Volkswagen revealed a redesigned Touareg on Friday at a special ceremony in Beijing marking the automaker's presence in China, which it calls its second home.
The new Touareg represents the third generation of the nameplate, and it's one that's been pushed much higher upmarket to reflect its new status as flagship of the VW brand. That role was previously filled by the Phaeton, but the full-size sedan was discontinued in 2016 and an electric successor isn't due until early next decade.
The new Touareg adopts a wider, more dynamic look than the outgoing model. It's bigger, too. At 192 inches, it's 3.0 inches longer than before. It's also 1.7 inches wider (78 inches) and 0.3 inches shorter (67 inches) than the model it replaces.
Impressively, VW has managed to shed as much as 233 pounds from the curb weight in some variants. That's thanks mostly to the SUV version of the Volkswagen Group's MLB platform that underpins the vehicle. The platform, which features multi-material construction, is common to the Audi Q7, Bentley Bentayga, Lamborghini Urus and Porsche Cayenne. It means the VW benefits from many of the features of its more premium siblings including air suspension, rear-wheel steering and roll stabilization.
Also reflecting the vehicle's new premium status, VW has designed the interior to be as plush as a luxury SUV offering. There's also a digital dash with a 12.0-inch screen serving as the instrument cluster and a 15.0-inch for the infotainment hub. VW calls the design the Innovision Cockpit.
There are also electronic driver aids including automatic emergency braking, driver fatigue warning, and a night vision camera.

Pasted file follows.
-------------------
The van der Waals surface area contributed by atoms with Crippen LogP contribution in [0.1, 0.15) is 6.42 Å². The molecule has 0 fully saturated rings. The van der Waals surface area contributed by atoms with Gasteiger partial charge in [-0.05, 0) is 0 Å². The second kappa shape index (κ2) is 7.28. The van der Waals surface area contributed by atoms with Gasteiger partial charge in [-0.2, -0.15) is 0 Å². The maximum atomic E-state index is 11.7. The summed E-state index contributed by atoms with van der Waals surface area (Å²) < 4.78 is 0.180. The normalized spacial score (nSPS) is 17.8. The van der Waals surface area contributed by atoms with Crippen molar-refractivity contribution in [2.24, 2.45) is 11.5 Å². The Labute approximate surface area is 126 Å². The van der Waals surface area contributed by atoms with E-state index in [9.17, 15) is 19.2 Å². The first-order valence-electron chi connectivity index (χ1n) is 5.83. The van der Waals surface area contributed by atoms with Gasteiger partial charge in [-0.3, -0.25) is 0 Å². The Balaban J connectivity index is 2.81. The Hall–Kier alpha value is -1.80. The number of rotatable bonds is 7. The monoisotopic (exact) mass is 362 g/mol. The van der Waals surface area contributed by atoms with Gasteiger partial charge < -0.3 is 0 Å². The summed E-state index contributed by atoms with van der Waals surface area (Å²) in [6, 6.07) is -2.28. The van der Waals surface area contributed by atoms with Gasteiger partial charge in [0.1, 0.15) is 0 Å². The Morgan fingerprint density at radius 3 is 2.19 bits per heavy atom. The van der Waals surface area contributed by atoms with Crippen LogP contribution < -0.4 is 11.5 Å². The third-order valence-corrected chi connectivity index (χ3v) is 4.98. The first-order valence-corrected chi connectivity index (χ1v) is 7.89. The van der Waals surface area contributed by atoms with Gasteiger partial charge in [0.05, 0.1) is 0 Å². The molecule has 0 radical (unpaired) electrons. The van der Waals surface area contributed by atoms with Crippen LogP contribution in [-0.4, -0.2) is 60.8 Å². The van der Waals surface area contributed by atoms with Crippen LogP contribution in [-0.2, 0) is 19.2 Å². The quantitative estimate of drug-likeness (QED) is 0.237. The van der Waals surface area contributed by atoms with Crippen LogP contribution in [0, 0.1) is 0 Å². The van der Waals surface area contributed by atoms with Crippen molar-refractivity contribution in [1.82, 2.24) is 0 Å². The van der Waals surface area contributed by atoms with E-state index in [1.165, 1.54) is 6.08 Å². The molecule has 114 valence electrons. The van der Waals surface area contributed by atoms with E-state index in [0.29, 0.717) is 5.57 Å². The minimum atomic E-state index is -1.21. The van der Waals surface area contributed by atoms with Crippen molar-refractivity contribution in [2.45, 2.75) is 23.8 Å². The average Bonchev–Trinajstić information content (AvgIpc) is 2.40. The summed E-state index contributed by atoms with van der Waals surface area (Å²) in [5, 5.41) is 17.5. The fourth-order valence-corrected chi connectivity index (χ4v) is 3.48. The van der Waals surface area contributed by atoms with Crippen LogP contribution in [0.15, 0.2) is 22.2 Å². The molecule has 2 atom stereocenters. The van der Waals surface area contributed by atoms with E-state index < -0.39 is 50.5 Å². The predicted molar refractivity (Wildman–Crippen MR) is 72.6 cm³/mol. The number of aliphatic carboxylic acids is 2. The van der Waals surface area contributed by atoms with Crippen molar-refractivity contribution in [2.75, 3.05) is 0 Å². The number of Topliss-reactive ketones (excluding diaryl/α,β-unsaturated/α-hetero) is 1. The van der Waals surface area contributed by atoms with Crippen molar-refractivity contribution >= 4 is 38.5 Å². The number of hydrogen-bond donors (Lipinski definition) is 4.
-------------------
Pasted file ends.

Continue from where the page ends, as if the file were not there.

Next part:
2018 Volkswagen Touareg
Sales of the new Touareg commence in Europe this summer. Depending on the market, there will be at launch a pair of 3.0-liter V-6 diesels, delivering 228 and 282 horsepower, respectively, plus a 3.0-liter V-6 gasoline engine with 335 hp. A plug-in hybrid setup with 362 hp has also been announced for the Chinese market and is expected to be offered elsewhere. A 4.0-liter V-8 diesel with 415 hp and a monster torque rating of 664 pound-feet will eventually join the fold.
An 8-speed automatic and all-wheel drive with a center differential lock are standard. A special off-road pack will be available and adds extra driving modes, plus a larger fuel tank and under body protection. A sporty R-Line package will also be available.
Sadly, we likely won't be seeing the new Touareg in the United States. VW’s local division dropped the previous Touareg at the end of the 2017 model year in order to focus on the sharper priced and locally made Atlas in the mid-size SUV segment. The 3-row Atlas starts at just over $30,000 whereas the 2-row Touareg in its final year was priced from $50,405, making it more expensive than an Audi Q7. The strategy didn’t work as VW sold just 1,630 Touaregs in the six months prior to it being dropped.